Electroincision and extraction of a gallstone from the duodenal wall for the prevention of gallstone ileus

Headshot_Ryan LawPost written by Ryan Law, DO, from the Division of Gastroenterology, University of Michigan, Ann Arbor, Michigan, USA.

We describe a case of an 80-year-old female who was referred for management of persistent choledocholithiasis. She had a past history of carcinoid. The patient presented with symptomatic choledocholithiasis 2 years prior and underwent ERCP with plastic biliary stent placement. The patient was lost to follow-up, returning 1 year later with biliary sepsis. Repeat ERCP was performed with stent removal, incomplete stone clearance, and suggestion of cholecystenteric fistula. The patient therefore underwent placement of a percutaneous transhepatic biliary drainage (PTBD). Following referral to our institution, PTBD was removed, and ERCP was performed for ductal clearance. No evidence of cholecystoenteric fistula was identified. Endoscopic examination revealed a subepithelial mass in the duodenal bulb, concerning for malignant carcinoid, but biopsies were non-diagnostic. The patient returned for an endoscopic ultrasound with fine needle aspiration (EUS-FNA) for further evaluation of the duodenal lesion. The duodenal mass appeared more ulcerated, allowing visualization of a suspected retained gallstone. The embedded gallstone was thought to be the result of fistula formation during a prior episode of cholangitis and presumed cholecystitis. The overlying mucosa was unroofed and extracted using a combination of a needle-knife papillotome and a ceramic tip electrosurgical knife.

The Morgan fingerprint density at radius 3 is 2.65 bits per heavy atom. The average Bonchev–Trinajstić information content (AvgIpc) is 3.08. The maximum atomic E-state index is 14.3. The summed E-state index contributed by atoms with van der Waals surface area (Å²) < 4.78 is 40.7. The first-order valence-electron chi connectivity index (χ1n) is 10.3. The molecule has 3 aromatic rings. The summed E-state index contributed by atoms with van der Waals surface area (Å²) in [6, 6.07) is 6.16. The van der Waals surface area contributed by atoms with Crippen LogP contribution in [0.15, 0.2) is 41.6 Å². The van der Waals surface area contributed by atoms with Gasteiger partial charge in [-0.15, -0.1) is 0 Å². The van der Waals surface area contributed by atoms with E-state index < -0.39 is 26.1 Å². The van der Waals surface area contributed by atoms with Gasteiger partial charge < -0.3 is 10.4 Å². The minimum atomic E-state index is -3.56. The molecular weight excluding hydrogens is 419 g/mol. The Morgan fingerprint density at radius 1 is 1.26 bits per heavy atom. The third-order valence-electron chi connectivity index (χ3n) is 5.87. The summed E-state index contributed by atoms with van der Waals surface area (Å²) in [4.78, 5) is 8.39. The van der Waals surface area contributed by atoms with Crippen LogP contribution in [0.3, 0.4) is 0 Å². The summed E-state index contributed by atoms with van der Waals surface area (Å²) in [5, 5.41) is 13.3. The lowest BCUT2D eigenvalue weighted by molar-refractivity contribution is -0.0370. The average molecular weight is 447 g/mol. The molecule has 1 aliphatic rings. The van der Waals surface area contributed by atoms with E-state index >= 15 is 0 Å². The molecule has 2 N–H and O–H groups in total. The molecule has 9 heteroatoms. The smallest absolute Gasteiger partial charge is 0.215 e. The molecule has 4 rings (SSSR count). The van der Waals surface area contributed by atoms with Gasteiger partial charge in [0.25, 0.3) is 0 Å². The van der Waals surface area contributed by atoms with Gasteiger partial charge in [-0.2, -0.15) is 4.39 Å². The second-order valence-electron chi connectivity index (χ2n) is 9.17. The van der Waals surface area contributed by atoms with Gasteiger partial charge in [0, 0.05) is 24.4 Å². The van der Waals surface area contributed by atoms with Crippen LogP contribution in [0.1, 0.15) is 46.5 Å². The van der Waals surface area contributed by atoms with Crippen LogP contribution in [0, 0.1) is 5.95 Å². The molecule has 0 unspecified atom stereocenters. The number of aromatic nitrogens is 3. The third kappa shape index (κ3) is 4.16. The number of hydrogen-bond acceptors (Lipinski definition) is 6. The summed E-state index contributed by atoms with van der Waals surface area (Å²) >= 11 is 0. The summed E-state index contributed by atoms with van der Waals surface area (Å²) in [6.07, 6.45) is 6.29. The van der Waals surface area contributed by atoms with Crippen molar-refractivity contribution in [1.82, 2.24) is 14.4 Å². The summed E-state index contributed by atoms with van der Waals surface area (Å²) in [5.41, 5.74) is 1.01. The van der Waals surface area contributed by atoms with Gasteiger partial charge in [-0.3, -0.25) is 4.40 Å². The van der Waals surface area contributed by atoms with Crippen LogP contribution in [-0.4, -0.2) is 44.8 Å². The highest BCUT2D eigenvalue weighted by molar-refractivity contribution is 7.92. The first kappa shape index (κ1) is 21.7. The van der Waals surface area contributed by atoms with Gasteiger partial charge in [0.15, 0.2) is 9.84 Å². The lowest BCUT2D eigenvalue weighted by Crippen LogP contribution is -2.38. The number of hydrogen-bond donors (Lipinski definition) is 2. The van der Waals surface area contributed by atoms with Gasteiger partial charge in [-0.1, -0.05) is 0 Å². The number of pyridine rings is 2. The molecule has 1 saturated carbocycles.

We elected to remove the stone in this case. Stones >20 mm have been known to increase the risk of gallstone ileus or outlet obstruction, clinically known as Bouveret syndrome. Passage of large gallstones into the gastrointestinal lumen via cholecystoenteric fistula put patients at risk for gallstone ileus. Gallstones retained within the lumen wall should be unroofed and extracted endoscopically using a variety of endoscopic accessories.

Read the full article online.

The information presented in Endoscopedia reflects the opinions of the authors and does not represent the position of the American Society for Gastrointestinal Endoscopy (ASGE). ASGE expressly disclaims any warranties or guarantees, expressed or implied, and is not liable for damages of any kind in connection with the material, information, or procedures set forth.

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